Wednesday, June 1, 2011

WEIT: The Peacock's Tail

Coyne spends an entire chapter of Why Evolution Is True explaining the role of sex in evolution. I'll start with the question of why sexual reproduction evolved in the first place. Asexual reproduction is simpler and results in twice as many offspring on average as sexual reproduction; this is called the two-fold cost of sex. However, sexual reproduction allows for beneficial genes to spread rapidly throughout a population. It also allows for increased genetic diversity, meaning that a population can adapt to the onslaught of diseases and parasites. In contrast, a more homogenous group might be quickly wiped out.

If we assume that life on earth popped into existence at God's whim, there's no reason to expect the massive emphasis on sex that we observe in the natural world—especially if he's so persnickety about how humans perform the act. But sex lies at the very core of evolution, and its implications echo through every aspect of animal behavior. Males in most species have almost no investment in their offspring, so they're programmed for promiscuity. Creating offspring is a huge investment for females, so they're hard-wired for choosiness.

This tension between male and female behavior results in the phenomenon of sexual selection. Males are forced to compete for mating opportunities. Sometimes this manifests through direct battle: "the clashing antlers of deer, the stabbing horns of the stag beetle." In other cases the competition can even occur after sex. Coyne describes several clever and even devious strategies, including male millipedes that ride females for days to block the access of other males and damselflies that use spines on their penises to scoop out the semen of previous suitors. By religious standards, God's supposed creation is both ruthless and sexually depraved.

Sexual selection also provides an answer to one apparent problem for evolution: the males of some species possess traits called sexual dimorphisms, which in many cases are oddly cumbersome. For example, the feathers of the male peacocks are heavy and easily noticeable to predators, thus greatly reducing their apparent fitness. Why would they have evolved?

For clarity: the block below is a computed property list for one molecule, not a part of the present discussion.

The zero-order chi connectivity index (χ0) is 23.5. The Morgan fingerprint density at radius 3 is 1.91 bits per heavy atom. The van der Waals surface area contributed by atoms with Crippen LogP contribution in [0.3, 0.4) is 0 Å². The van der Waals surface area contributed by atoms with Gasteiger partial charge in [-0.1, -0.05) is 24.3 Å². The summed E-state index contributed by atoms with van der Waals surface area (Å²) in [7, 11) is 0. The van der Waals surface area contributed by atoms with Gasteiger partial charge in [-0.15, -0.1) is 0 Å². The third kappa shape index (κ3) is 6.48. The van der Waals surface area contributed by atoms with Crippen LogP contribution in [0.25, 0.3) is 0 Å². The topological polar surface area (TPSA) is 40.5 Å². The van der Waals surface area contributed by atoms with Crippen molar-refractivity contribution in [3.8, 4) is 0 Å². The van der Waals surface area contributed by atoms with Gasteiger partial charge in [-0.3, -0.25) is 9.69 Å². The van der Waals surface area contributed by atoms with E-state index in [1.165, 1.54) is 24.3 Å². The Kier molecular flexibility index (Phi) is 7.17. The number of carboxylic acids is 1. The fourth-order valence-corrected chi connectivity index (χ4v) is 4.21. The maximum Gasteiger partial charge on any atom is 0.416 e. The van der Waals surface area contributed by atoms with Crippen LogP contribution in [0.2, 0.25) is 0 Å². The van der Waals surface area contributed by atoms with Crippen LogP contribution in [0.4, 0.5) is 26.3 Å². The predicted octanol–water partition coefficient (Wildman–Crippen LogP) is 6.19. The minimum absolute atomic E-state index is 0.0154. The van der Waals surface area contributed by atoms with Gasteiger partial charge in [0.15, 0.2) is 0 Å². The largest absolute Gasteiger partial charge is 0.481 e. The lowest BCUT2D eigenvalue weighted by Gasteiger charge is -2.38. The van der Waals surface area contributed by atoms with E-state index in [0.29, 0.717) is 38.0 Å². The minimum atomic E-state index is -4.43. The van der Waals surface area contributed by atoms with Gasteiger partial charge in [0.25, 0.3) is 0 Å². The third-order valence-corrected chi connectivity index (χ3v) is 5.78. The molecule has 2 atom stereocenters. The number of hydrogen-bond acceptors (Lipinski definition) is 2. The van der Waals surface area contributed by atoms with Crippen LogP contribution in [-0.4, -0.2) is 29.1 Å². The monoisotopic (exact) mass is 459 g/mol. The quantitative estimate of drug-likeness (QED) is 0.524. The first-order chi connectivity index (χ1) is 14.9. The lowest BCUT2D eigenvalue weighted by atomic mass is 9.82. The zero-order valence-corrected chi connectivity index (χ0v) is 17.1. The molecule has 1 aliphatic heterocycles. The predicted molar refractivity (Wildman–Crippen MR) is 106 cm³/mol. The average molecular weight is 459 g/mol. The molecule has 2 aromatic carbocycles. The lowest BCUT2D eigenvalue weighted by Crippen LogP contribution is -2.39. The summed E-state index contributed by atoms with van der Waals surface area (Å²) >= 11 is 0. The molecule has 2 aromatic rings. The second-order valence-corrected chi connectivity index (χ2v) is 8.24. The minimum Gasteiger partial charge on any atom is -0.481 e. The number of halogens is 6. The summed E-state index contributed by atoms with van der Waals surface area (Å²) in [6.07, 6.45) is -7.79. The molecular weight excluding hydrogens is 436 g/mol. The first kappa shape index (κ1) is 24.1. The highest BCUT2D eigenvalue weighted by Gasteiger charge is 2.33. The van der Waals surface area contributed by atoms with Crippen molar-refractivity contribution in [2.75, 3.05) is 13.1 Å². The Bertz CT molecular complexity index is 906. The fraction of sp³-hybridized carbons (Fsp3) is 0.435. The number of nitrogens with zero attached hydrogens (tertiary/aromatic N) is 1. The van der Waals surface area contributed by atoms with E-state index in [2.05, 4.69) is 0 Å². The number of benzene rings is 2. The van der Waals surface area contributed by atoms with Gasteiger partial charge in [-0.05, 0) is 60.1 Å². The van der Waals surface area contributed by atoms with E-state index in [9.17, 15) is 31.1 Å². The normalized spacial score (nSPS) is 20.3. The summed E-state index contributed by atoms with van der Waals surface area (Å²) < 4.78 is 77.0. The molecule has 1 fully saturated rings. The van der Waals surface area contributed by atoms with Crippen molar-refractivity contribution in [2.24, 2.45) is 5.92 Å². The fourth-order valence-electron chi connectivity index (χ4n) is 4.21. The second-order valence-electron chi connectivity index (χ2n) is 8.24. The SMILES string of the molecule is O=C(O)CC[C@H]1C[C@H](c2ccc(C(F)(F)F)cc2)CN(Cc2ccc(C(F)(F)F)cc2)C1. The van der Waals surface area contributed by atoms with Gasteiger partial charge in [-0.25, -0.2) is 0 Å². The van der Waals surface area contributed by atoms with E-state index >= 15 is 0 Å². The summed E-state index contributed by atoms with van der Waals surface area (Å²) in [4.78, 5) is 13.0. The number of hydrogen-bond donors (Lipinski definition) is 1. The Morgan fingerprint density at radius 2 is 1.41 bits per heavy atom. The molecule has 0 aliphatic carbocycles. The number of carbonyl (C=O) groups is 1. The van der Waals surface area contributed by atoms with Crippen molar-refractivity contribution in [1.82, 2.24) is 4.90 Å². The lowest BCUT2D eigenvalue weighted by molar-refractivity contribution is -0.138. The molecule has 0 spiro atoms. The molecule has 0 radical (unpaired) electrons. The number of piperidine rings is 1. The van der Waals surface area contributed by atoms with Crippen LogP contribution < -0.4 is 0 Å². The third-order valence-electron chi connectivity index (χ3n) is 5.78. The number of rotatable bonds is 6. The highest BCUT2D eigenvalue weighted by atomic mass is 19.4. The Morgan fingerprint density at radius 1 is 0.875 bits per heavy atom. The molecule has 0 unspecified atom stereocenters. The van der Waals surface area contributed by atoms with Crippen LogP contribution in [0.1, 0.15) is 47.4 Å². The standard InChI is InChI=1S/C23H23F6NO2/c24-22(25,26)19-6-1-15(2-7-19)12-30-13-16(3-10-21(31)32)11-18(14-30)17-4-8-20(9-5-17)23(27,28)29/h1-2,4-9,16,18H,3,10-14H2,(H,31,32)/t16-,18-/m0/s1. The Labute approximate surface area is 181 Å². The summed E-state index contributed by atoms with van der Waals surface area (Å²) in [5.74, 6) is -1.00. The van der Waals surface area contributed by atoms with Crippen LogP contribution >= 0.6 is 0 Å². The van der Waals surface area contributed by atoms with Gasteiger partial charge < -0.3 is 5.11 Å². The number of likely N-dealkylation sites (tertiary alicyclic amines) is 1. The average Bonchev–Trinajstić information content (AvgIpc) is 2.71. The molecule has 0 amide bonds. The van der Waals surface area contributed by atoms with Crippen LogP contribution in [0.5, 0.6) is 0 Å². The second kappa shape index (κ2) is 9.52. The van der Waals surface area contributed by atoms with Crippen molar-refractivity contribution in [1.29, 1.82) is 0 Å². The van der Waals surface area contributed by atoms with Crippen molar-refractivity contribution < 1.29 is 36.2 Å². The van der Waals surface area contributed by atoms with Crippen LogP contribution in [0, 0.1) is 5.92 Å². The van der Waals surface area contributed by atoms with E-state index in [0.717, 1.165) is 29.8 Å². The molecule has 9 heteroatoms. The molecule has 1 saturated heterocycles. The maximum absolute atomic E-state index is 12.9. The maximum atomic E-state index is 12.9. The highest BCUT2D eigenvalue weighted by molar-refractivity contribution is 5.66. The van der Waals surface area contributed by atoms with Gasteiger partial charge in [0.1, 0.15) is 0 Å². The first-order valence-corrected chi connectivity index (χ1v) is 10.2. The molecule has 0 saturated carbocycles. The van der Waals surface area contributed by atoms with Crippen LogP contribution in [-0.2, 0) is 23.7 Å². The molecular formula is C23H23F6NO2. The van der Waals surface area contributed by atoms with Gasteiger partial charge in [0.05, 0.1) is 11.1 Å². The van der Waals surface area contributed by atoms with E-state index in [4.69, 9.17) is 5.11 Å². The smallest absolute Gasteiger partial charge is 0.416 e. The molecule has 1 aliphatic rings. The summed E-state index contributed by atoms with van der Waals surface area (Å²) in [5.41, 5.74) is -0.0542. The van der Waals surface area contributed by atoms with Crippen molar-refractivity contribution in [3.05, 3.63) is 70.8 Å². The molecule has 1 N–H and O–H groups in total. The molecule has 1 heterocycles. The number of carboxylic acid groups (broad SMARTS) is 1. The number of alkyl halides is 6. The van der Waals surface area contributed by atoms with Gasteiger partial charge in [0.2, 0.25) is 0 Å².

In effect, these traits tell females that the male is capable of survival in spite of these handicaps. In the case of peacocks, the longer and more numerous the vibrant feathers, the more fit the male is, and the more attractive he is to the female. In one experiment, scientists painstakingly clipped eyespots from some peacock tails and even glued them to other peacocks. The result: more eyespots meant dramatically more mating opportunities. Another experiment showed that "males with more eyespots produce young that not only grow faster but also survive better."

The rule holds for other species as well. Female house finches also prefer bright red males because their coloring indicates a healthy diet of pigment-filled seeds. Female gray tree frogs prefer males with longer calls—which, it turns out, produce tadpoles that grow faster and larger. Thus, the major elements comprising sexual selection have been confirmed through repeated experiment and observation.

The power of natural sexual selection as a theory is that it makes testable predictions. First, if one gender displays more flamboyant physical traits or behavior, that gender is the one that will be competing for the opportunity to mate. Second, we should observe that species that tend to be more monogomous (like penguins or geese) will show less sexual dimorphism, since sexual competition and selection play less of a role. Both of these predictions have been widely confirmed—and there's no reason for this to be the case unless evolution is true.

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